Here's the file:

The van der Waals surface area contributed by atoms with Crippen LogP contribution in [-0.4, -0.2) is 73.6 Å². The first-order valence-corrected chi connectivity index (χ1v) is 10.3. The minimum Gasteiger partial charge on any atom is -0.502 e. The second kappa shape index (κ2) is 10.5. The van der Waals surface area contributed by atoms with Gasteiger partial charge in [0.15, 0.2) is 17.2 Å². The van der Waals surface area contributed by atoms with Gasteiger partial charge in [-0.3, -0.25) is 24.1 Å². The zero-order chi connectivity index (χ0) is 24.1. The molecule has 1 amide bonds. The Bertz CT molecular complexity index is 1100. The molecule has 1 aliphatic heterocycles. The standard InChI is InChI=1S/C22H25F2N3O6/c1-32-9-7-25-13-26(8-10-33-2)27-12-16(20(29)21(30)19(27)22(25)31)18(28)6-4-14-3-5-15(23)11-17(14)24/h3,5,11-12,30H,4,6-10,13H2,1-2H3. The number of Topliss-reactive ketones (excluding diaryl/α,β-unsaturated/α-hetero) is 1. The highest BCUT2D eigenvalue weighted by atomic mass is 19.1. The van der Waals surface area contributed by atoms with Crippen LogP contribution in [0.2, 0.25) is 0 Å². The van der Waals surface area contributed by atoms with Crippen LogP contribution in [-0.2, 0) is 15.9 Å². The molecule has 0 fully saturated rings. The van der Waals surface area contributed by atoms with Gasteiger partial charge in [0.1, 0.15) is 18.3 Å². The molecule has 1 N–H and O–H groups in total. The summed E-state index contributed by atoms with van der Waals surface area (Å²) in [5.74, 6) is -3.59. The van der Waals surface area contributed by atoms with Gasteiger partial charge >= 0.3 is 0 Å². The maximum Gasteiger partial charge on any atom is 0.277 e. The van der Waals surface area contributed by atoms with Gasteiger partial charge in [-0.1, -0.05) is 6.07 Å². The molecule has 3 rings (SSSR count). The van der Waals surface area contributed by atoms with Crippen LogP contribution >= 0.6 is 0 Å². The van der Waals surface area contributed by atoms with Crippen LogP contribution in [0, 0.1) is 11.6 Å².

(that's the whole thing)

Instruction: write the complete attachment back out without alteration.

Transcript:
The van der Waals surface area contributed by atoms with Crippen LogP contribution in [-0.4, -0.2) is 73.6 Å². The first-order valence-corrected chi connectivity index (χ1v) is 10.3. The minimum Gasteiger partial charge on any atom is -0.502 e. The second kappa shape index (κ2) is 10.5. The van der Waals surface area contributed by atoms with Gasteiger partial charge in [0.15, 0.2) is 17.2 Å². The van der Waals surface area contributed by atoms with Gasteiger partial charge in [-0.3, -0.25) is 24.1 Å². The zero-order chi connectivity index (χ0) is 24.1. The molecule has 1 amide bonds. The Bertz CT molecular complexity index is 1100. The molecule has 1 aliphatic heterocycles. The standard InChI is InChI=1S/C22H25F2N3O6/c1-32-9-7-25-13-26(8-10-33-2)27-12-16(20(29)21(30)19(27)22(25)31)18(28)6-4-14-3-5-15(23)11-17(14)24/h3,5,11-12,30H,4,6-10,13H2,1-2H3. The number of Topliss-reactive ketones (excluding diaryl/α,β-unsaturated/α-hetero) is 1. The highest BCUT2D eigenvalue weighted by atomic mass is 19.1. The van der Waals surface area contributed by atoms with Crippen LogP contribution in [0.2, 0.25) is 0 Å². The van der Waals surface area contributed by atoms with Crippen LogP contribution in [-0.2, 0) is 15.9 Å². The molecule has 0 fully saturated rings. The van der Waals surface area contributed by atoms with Gasteiger partial charge in [0.1, 0.15) is 18.3 Å². The molecule has 1 N–H and O–H groups in total. The summed E-state index contributed by atoms with van der Waals surface area (Å²) in [5.74, 6) is -3.59. The van der Waals surface area contributed by atoms with Gasteiger partial charge >= 0.3 is 0 Å². The maximum Gasteiger partial charge on any atom is 0.277 e. The van der Waals surface area contributed by atoms with Gasteiger partial charge in [-0.1, -0.05) is 6.07 Å². The molecule has 3 rings (SSSR count). The van der Waals surface area contributed by atoms with Crippen LogP contribution >= 0.6 is 0 Å². The van der Waals surface area contributed by atoms with Crippen LogP contribution in [0, 0.1) is 11.6 Å².